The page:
Saturday, 8 February 2014

I live with a bastard called doubt.

I live with a bastard called doubt. I often viewed him with contempt. He offended me to the core. But I cannot ignore him. Neither dismiss nor disown him. He is part of me. He is who I am. He is a creature created from the womb of my reasoning. He is the love-child of my intercourse with reality. He is my flesh and blood. My bone and my marrow. He is the reason why I reason. I am beholden to him as much as a mother is beholden to her child. 

To deny this unwieldy offspring is to deny me as a thinking, reflective, and contemplative person. He is part of my identity and he grows with me. At times, he grows against me. Often his rebellious streak leaves me in a state of discontent. And he never fails to make me labor, or even struggle, for what I believe in and stand for. Although he is not the firstborn, he is nevertheless the illegitimate brother of the firstborn called faith. But the one cannot live without the other. They are joined together against a common foe and that common foe is ignorance. 

I guess the mischief that gave birth to them is my indiscriminate and promiscuous quest for truth and for knowledge. This insatiable lust to know why and how and when was the reason they came into my life. My romp with truth and my congress with knowledge had led me to an intimacy that I cannot escape from. This intimacy is a deep abiding ecstasy of feeling alive and I cannot imagine living without it. 

So, I gave in to the existential temptation and from this epistemological union came the unlikely and incongruous siblings, faith and doubt. I could have stopped at the firstborn and go no further. I could have left it at faith, the favorite child, and walked away from doubt, the despised one. But I realized that to do without the other, the one that came later, is to condemn faith into a solitude that is inconsolable.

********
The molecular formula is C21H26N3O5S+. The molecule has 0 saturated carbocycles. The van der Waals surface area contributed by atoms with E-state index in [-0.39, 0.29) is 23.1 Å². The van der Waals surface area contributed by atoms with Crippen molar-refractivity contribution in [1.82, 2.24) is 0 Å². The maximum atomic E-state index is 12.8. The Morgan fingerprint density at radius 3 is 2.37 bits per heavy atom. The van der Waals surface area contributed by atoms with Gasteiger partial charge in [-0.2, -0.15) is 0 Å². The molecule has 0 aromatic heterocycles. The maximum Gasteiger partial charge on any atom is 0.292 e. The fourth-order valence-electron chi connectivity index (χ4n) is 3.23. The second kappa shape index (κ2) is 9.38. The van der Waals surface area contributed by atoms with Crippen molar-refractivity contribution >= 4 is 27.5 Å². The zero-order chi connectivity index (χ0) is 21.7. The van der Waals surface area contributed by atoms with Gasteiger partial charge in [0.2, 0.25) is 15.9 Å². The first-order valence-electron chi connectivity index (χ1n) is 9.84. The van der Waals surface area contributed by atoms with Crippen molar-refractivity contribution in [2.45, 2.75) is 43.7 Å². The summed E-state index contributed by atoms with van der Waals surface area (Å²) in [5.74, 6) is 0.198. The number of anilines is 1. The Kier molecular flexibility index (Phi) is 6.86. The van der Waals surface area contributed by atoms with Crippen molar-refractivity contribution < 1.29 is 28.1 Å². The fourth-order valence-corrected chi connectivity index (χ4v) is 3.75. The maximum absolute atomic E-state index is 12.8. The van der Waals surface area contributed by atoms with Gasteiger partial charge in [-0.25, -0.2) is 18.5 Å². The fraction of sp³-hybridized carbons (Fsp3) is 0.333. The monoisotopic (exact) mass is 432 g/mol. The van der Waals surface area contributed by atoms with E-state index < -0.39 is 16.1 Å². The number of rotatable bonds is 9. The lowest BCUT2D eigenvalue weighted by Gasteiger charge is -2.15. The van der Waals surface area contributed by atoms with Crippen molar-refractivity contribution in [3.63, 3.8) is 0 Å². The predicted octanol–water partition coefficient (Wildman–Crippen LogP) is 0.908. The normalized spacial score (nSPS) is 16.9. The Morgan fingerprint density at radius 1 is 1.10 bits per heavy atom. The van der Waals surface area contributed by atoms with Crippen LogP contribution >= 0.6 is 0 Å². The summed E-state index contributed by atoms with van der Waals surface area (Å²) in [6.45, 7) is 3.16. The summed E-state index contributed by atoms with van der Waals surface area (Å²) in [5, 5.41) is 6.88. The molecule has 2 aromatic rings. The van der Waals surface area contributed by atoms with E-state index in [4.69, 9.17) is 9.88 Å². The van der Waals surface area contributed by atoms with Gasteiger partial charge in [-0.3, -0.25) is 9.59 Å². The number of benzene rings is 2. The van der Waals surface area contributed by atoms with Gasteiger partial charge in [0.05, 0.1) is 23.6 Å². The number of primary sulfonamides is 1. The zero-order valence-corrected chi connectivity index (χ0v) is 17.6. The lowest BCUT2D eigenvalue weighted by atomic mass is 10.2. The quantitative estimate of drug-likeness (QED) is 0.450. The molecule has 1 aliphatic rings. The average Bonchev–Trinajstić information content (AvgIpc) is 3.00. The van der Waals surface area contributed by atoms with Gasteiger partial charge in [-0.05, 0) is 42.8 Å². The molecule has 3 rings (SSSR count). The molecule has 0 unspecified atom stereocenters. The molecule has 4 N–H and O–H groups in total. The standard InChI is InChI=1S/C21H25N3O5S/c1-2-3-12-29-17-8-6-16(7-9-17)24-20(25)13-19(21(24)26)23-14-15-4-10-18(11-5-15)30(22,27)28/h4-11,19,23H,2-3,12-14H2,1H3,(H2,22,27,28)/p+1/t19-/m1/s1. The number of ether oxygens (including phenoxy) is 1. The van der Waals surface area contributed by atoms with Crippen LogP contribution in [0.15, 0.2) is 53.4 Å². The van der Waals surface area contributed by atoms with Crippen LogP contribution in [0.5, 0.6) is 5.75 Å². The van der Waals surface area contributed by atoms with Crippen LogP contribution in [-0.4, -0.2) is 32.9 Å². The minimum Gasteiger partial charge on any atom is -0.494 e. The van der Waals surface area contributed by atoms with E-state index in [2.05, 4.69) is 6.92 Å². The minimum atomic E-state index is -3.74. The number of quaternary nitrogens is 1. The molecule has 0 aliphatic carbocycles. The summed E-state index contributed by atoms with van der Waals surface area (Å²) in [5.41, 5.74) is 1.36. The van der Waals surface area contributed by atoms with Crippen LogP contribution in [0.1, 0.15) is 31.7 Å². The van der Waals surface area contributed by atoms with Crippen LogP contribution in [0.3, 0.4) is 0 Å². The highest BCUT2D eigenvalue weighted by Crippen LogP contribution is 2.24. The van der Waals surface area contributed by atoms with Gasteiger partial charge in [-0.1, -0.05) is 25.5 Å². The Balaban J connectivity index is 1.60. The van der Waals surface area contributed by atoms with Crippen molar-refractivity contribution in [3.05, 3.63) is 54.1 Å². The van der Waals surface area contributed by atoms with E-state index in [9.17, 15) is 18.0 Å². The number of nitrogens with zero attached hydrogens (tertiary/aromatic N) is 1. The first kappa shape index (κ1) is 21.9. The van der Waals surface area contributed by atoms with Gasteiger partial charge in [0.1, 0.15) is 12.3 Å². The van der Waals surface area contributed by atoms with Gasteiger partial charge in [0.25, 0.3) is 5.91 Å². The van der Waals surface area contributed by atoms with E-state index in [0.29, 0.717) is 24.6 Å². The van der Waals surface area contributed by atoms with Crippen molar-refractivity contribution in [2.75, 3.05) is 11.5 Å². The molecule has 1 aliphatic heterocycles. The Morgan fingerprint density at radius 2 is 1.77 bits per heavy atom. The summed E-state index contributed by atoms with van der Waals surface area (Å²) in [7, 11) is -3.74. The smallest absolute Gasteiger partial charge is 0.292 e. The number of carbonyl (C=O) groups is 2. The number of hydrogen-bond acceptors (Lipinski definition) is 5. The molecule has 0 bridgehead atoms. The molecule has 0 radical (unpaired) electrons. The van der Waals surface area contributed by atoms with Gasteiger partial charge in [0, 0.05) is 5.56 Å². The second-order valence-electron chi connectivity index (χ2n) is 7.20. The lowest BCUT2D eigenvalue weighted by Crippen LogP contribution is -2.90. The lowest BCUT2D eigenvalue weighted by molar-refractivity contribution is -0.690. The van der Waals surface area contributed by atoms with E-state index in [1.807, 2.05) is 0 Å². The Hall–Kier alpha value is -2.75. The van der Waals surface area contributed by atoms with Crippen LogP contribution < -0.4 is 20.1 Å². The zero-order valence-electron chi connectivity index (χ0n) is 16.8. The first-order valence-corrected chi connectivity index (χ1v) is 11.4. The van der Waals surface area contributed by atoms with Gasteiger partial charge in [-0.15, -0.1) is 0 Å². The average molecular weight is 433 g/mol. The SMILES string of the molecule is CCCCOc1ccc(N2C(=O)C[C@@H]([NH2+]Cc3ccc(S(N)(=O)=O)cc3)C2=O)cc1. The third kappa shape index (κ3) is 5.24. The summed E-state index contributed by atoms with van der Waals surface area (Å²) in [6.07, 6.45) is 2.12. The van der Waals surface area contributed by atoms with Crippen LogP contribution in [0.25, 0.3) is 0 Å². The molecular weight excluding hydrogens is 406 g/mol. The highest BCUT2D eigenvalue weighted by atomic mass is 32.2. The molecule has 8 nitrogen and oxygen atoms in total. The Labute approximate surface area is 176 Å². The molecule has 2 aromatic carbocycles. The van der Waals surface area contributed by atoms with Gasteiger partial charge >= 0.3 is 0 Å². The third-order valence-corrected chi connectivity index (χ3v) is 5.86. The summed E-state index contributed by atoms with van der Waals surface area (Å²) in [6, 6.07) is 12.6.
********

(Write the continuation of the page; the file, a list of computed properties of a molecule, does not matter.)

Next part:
I can’t imagine faith playing alone, learning alone and sleeping alone. I can’t imagine faith living without his wayward brother. To separate them, faith and doubt, I would be guilty of committing the grievous sin of parentage against truth, against knowledgehood. I cannot make one an orphan without jeopardizing the life-giving consummation that led to the birth of the beloved in the first place. Like holding on to the favored end of the stick, you inevitably lift the other prodigal end. 

So, faith and doubt will grow together in my life. It is my responsibility to see to their mutual nurturance. Occasionally they will fight. It is expected. One will come crying with superficial wounds inflicted by the other. And I guess the one with tears will often be faith because I would expect doubt to be more stubborn. Naturally the older one has to give way to the younger one. The big brother has to take care of the younger brother. 

And at such time, I have this sacred duty to comfort and console and to punish with love, moderation and understanding. But whatever I do in this personal quest for truth and knowledge, I must always remind myself that each of them are born the way they are born. They are born this way. They are different. And this differences will inescapably collide. And yet, what holds them together for as long as they live is their unmitigated love for truth and for knowledge. And this common bond is beyond reproach. It is unbreakable. It is unbreachable. 

In fact, each of them, when they come of age, will stake their life to protect, care and provide for truth and for knowledge the same way that the latter had once protected, cared and provided for them. In the end, faith may be the first born but what makes him complete and fulfilled is his younger brother doubt. They are primarily inseparable.  Underneath all that sibling rivalry, they truly love each other.

So, I have to learn to be fair. I have to stop treating one with favor and the other with contempt. I have to give them space, especially doubt. I have to receive and embrace this bastard child of mine in my heart and apologize for the years of evasion, even neglect. I have to learn to love him all over again and this time to do it right. For if not for doubt, if not for the burning soul of curiosity, if not for a disapproving spirit of all things suspicious, superficial and spurious, how then will I ever experience joyful certainty in the things that truly matter? Cheerz.

* image from www.thenakedmonk. com

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